For the first time, Nepal and India will undertake a joint tiger census next month in their national parks, forests and protected areas adjoining the two countries using a globally-recognised method. Tiger is an endangered animal listed in the Convention on International Trade in Endangered Species (CITES).
Conservation authorities and experts would install cameras in various locations in tiger habitats as well as in buffer zones to capture and track the movements of the big cat. The counting of tigers will begin from the second week of November, Director General of the Department of National Parks and Wildlife Conservation.
The Chitwan National Park in Chitwan and Parsa Wildlife Reserve of Nepal are adjacent to the Balmiki Tiger Reserve in Bihar. Likewise, Nepal’s Bardiya National Park adjoins India’s Katarniaghat Wildlife Sanctuary while the Shuklaphant National Park in Nepal adjoins India’s Dudhwa Tiger Reserve.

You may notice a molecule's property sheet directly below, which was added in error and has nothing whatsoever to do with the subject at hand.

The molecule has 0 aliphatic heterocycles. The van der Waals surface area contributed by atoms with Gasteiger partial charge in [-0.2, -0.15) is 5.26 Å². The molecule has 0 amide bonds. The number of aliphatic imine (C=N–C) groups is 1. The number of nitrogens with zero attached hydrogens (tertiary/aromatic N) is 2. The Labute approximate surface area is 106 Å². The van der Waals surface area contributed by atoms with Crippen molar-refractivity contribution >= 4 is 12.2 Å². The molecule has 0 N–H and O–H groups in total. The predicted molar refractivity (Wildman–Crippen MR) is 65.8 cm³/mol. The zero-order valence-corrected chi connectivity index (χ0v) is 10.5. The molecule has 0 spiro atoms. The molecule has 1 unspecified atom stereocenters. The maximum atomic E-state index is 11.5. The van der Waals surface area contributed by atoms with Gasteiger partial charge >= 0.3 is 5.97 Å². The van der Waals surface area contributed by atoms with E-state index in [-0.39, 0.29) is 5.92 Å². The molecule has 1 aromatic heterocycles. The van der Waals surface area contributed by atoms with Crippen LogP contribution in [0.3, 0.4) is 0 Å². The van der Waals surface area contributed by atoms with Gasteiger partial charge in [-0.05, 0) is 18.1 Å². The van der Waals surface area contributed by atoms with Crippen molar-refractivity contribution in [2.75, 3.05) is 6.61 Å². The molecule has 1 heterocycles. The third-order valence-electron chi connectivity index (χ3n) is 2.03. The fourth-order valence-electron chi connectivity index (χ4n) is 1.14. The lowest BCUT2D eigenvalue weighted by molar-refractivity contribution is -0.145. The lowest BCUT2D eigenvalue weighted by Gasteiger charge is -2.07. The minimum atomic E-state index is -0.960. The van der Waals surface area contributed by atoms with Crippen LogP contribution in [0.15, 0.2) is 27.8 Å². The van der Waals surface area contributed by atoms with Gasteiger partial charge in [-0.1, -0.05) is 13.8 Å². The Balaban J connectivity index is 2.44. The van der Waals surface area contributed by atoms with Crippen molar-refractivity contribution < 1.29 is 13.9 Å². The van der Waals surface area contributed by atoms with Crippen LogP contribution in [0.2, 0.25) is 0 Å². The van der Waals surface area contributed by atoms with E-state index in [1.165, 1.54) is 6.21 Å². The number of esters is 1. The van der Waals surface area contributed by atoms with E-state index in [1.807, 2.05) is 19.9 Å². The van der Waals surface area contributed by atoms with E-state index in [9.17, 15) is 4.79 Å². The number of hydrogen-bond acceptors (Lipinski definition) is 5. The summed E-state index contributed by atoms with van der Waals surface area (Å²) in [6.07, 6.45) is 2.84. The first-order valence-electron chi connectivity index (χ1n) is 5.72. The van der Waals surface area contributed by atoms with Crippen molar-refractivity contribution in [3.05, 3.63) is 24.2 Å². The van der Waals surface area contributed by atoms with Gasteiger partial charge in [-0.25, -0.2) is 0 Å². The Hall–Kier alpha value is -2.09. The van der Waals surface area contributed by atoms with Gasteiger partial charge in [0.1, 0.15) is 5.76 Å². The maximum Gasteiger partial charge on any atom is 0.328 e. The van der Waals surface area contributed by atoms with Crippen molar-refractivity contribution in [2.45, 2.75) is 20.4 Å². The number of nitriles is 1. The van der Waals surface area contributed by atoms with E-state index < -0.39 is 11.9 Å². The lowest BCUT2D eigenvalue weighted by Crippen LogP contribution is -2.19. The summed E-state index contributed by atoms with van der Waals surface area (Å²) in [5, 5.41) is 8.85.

This means Nepal would have at least 250 tigers, 100 per cent increase from its 2010 tiger count which had put the number of the big cat at 125. The 13 tiger range countries include Bangladesh, Bhutan, Cambodia, China, India, Indonesia, Lao PDR, Malaysia, Myanmar, Nepal, Russia, Thailand, and Vietnam.